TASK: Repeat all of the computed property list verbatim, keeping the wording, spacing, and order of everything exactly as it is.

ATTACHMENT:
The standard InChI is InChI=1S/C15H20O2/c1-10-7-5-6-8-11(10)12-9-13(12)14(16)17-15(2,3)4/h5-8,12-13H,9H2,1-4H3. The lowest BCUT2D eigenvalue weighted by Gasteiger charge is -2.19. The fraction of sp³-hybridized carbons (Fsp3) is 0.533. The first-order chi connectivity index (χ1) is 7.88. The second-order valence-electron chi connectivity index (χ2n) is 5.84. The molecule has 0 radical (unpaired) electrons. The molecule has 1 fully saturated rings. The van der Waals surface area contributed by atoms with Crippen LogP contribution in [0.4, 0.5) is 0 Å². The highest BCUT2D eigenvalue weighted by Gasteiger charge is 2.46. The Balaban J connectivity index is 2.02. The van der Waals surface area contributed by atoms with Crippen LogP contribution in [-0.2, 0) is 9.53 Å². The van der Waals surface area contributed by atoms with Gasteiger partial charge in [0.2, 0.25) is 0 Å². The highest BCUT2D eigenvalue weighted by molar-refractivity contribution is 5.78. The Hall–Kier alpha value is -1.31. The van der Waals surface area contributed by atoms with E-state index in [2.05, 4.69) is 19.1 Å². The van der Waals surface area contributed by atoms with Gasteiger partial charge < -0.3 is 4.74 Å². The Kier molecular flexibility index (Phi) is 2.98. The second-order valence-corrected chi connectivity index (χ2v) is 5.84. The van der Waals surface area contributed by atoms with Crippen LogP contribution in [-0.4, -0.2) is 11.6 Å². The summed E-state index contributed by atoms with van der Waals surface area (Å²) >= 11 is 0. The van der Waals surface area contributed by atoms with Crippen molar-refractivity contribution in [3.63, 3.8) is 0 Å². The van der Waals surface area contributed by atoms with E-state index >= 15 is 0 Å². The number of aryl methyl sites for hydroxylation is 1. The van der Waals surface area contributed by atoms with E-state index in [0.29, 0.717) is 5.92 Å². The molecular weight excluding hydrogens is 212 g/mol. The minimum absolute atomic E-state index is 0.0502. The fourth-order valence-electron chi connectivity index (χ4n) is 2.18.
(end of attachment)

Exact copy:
The standard InChI is InChI=1S/C15H20O2/c1-10-7-5-6-8-11(10)12-9-13(12)14(16)17-15(2,3)4/h5-8,12-13H,9H2,1-4H3. The lowest BCUT2D eigenvalue weighted by Gasteiger charge is -2.19. The fraction of sp³-hybridized carbons (Fsp3) is 0.533. The first-order chi connectivity index (χ1) is 7.88. The second-order valence-electron chi connectivity index (χ2n) is 5.84. The molecule has 0 radical (unpaired) electrons. The molecule has 1 fully saturated rings. The van der Waals surface area contributed by atoms with Crippen LogP contribution in [0.4, 0.5) is 0 Å². The highest BCUT2D eigenvalue weighted by Gasteiger charge is 2.46. The Balaban J connectivity index is 2.02. The van der Waals surface area contributed by atoms with Crippen LogP contribution in [-0.2, 0) is 9.53 Å². The van der Waals surface area contributed by atoms with Gasteiger partial charge in [0.2, 0.25) is 0 Å². The highest BCUT2D eigenvalue weighted by molar-refractivity contribution is 5.78. The Hall–Kier alpha value is -1.31. The van der Waals surface area contributed by atoms with E-state index in [2.05, 4.69) is 19.1 Å². The van der Waals surface area contributed by atoms with Gasteiger partial charge < -0.3 is 4.74 Å². The Kier molecular flexibility index (Phi) is 2.98. The second-order valence-corrected chi connectivity index (χ2v) is 5.84. The van der Waals surface area contributed by atoms with Crippen LogP contribution in [-0.4, -0.2) is 11.6 Å². The summed E-state index contributed by atoms with van der Waals surface area (Å²) >= 11 is 0. The van der Waals surface area contributed by atoms with Crippen molar-refractivity contribution in [3.63, 3.8) is 0 Å². The van der Waals surface area contributed by atoms with E-state index >= 15 is 0 Å². The number of aryl methyl sites for hydroxylation is 1. The van der Waals surface area contributed by atoms with E-state index in [0.29, 0.717) is 5.92 Å². The molecular weight excluding hydrogens is 212 g/mol. The minimum absolute atomic E-state index is 0.0502. The fourth-order valence-electron chi connectivity index (χ4n) is 2.18.